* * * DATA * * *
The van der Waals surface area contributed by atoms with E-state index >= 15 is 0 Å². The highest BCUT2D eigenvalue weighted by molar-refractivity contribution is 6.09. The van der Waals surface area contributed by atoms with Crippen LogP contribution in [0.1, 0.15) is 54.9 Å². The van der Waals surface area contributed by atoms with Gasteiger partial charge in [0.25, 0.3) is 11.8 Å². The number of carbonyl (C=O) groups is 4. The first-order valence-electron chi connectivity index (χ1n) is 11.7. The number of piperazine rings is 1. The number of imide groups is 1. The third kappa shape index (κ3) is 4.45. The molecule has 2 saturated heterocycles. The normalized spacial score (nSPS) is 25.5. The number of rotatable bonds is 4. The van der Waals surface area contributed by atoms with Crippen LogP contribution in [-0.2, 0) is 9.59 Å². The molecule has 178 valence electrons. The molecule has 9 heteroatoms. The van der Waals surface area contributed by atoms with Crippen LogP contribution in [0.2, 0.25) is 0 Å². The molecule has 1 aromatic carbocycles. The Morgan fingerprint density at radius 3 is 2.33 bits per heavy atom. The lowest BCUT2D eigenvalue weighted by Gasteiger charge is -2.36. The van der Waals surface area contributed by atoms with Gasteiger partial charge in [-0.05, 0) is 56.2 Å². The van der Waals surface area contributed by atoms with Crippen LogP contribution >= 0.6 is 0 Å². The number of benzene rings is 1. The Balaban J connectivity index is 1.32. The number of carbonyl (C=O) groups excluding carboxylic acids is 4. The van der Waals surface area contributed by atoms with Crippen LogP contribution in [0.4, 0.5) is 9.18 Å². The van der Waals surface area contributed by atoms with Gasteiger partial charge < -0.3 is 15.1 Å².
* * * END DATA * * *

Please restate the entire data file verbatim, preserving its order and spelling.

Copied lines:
The van der Waals surface area contributed by atoms with E-state index >= 15 is 0 Å². The highest BCUT2D eigenvalue weighted by molar-refractivity contribution is 6.09. The van der Waals surface area contributed by atoms with Crippen LogP contribution in [0.1, 0.15) is 54.9 Å². The van der Waals surface area contributed by atoms with Gasteiger partial charge in [0.25, 0.3) is 11.8 Å². The number of carbonyl (C=O) groups is 4. The first-order valence-electron chi connectivity index (χ1n) is 11.7. The number of piperazine rings is 1. The number of imide groups is 1. The third kappa shape index (κ3) is 4.45. The molecule has 2 saturated heterocycles. The normalized spacial score (nSPS) is 25.5. The number of rotatable bonds is 4. The van der Waals surface area contributed by atoms with Crippen LogP contribution in [-0.2, 0) is 9.59 Å². The molecule has 178 valence electrons. The molecule has 9 heteroatoms. The van der Waals surface area contributed by atoms with Crippen LogP contribution in [0.2, 0.25) is 0 Å². The molecule has 1 aromatic carbocycles. The Morgan fingerprint density at radius 3 is 2.33 bits per heavy atom. The lowest BCUT2D eigenvalue weighted by Gasteiger charge is -2.36. The van der Waals surface area contributed by atoms with Gasteiger partial charge in [-0.05, 0) is 56.2 Å². The van der Waals surface area contributed by atoms with Crippen LogP contribution >= 0.6 is 0 Å². The number of benzene rings is 1. The Balaban J connectivity index is 1.32. The number of carbonyl (C=O) groups excluding carboxylic acids is 4. The van der Waals surface area contributed by atoms with Crippen LogP contribution in [0.4, 0.5) is 9.18 Å². The van der Waals surface area contributed by atoms with Gasteiger partial charge < -0.3 is 15.1 Å².